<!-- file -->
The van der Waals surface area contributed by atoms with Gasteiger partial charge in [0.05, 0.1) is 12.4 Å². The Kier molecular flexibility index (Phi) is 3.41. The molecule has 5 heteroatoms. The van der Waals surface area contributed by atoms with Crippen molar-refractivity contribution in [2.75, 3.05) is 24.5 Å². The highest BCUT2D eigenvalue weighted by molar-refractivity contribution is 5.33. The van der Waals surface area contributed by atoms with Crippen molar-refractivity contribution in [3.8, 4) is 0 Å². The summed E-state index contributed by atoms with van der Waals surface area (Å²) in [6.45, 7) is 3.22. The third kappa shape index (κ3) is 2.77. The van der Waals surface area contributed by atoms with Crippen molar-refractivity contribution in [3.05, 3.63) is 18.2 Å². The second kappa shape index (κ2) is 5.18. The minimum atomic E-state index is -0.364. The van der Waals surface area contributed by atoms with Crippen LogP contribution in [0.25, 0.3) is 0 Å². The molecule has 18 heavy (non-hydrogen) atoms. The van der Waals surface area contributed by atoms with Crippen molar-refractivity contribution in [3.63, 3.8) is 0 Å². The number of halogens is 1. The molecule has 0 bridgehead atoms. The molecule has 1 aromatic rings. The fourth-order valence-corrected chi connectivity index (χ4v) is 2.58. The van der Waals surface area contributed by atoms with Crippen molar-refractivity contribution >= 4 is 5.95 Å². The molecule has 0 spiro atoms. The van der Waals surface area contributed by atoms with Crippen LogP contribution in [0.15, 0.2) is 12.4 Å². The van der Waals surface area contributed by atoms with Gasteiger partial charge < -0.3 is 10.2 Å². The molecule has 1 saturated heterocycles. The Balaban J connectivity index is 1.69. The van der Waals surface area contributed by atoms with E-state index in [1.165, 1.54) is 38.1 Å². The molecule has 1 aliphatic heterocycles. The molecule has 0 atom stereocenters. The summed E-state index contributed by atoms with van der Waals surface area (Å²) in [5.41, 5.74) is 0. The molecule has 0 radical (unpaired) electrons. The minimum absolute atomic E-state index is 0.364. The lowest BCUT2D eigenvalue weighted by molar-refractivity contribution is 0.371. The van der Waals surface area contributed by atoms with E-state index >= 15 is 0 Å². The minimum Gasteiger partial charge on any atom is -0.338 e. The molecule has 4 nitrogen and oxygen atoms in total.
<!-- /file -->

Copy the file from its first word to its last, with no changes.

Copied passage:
The van der Waals surface area contributed by atoms with Gasteiger partial charge in [0.05, 0.1) is 12.4 Å². The Kier molecular flexibility index (Phi) is 3.41. The molecule has 5 heteroatoms. The van der Waals surface area contributed by atoms with Crippen molar-refractivity contribution in [2.75, 3.05) is 24.5 Å². The highest BCUT2D eigenvalue weighted by molar-refractivity contribution is 5.33. The van der Waals surface area contributed by atoms with Crippen molar-refractivity contribution in [3.8, 4) is 0 Å². The summed E-state index contributed by atoms with van der Waals surface area (Å²) in [6.45, 7) is 3.22. The third kappa shape index (κ3) is 2.77. The van der Waals surface area contributed by atoms with Crippen molar-refractivity contribution in [3.05, 3.63) is 18.2 Å². The second kappa shape index (κ2) is 5.18. The minimum atomic E-state index is -0.364. The van der Waals surface area contributed by atoms with Crippen LogP contribution in [0.25, 0.3) is 0 Å². The molecule has 18 heavy (non-hydrogen) atoms. The van der Waals surface area contributed by atoms with Crippen molar-refractivity contribution in [3.63, 3.8) is 0 Å². The number of halogens is 1. The molecule has 0 bridgehead atoms. The molecule has 1 aromatic rings. The fourth-order valence-corrected chi connectivity index (χ4v) is 2.58. The van der Waals surface area contributed by atoms with Crippen molar-refractivity contribution >= 4 is 5.95 Å². The molecule has 0 spiro atoms. The van der Waals surface area contributed by atoms with Crippen LogP contribution in [0.15, 0.2) is 12.4 Å². The van der Waals surface area contributed by atoms with Gasteiger partial charge < -0.3 is 10.2 Å². The molecule has 1 saturated heterocycles. The Balaban J connectivity index is 1.69. The van der Waals surface area contributed by atoms with E-state index in [1.165, 1.54) is 38.1 Å². The molecule has 1 aliphatic heterocycles. The molecule has 0 atom stereocenters. The summed E-state index contributed by atoms with van der Waals surface area (Å²) in [5.41, 5.74) is 0. The molecule has 0 radical (unpaired) electrons. The minimum absolute atomic E-state index is 0.364. The lowest BCUT2D eigenvalue weighted by molar-refractivity contribution is 0.371. The van der Waals surface area contributed by atoms with E-state index >= 15 is 0 Å². The minimum Gasteiger partial charge on any atom is -0.338 e. The molecule has 4 nitrogen and oxygen atoms in total.